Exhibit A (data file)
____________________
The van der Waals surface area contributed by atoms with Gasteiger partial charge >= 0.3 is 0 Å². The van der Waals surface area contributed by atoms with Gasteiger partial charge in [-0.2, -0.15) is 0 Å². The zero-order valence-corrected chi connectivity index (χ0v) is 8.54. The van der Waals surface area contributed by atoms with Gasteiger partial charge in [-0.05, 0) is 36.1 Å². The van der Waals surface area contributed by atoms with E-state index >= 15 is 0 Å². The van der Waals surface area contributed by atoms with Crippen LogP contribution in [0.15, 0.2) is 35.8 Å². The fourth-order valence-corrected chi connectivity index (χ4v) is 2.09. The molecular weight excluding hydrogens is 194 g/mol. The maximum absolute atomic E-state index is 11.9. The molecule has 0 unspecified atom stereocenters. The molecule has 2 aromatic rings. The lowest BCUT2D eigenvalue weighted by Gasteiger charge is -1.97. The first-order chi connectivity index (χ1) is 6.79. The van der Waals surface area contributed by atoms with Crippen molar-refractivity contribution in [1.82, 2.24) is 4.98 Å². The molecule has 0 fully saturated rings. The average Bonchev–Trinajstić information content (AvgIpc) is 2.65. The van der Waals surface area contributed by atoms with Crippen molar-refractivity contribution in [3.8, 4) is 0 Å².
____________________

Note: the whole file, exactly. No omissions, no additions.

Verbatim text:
The van der Waals surface area contributed by atoms with Gasteiger partial charge >= 0.3 is 0 Å². The van der Waals surface area contributed by atoms with Gasteiger partial charge in [-0.2, -0.15) is 0 Å². The zero-order valence-corrected chi connectivity index (χ0v) is 8.54. The van der Waals surface area contributed by atoms with Gasteiger partial charge in [-0.05, 0) is 36.1 Å². The van der Waals surface area contributed by atoms with E-state index >= 15 is 0 Å². The van der Waals surface area contributed by atoms with Crippen LogP contribution in [0.15, 0.2) is 35.8 Å². The fourth-order valence-corrected chi connectivity index (χ4v) is 2.09. The molecular weight excluding hydrogens is 194 g/mol. The maximum absolute atomic E-state index is 11.9. The molecule has 0 unspecified atom stereocenters. The molecule has 2 aromatic rings. The lowest BCUT2D eigenvalue weighted by Gasteiger charge is -1.97. The first-order chi connectivity index (χ1) is 6.79. The van der Waals surface area contributed by atoms with Crippen molar-refractivity contribution in [1.82, 2.24) is 4.98 Å². The molecule has 0 fully saturated rings. The average Bonchev–Trinajstić information content (AvgIpc) is 2.65. The van der Waals surface area contributed by atoms with Crippen molar-refractivity contribution in [3.8, 4) is 0 Å².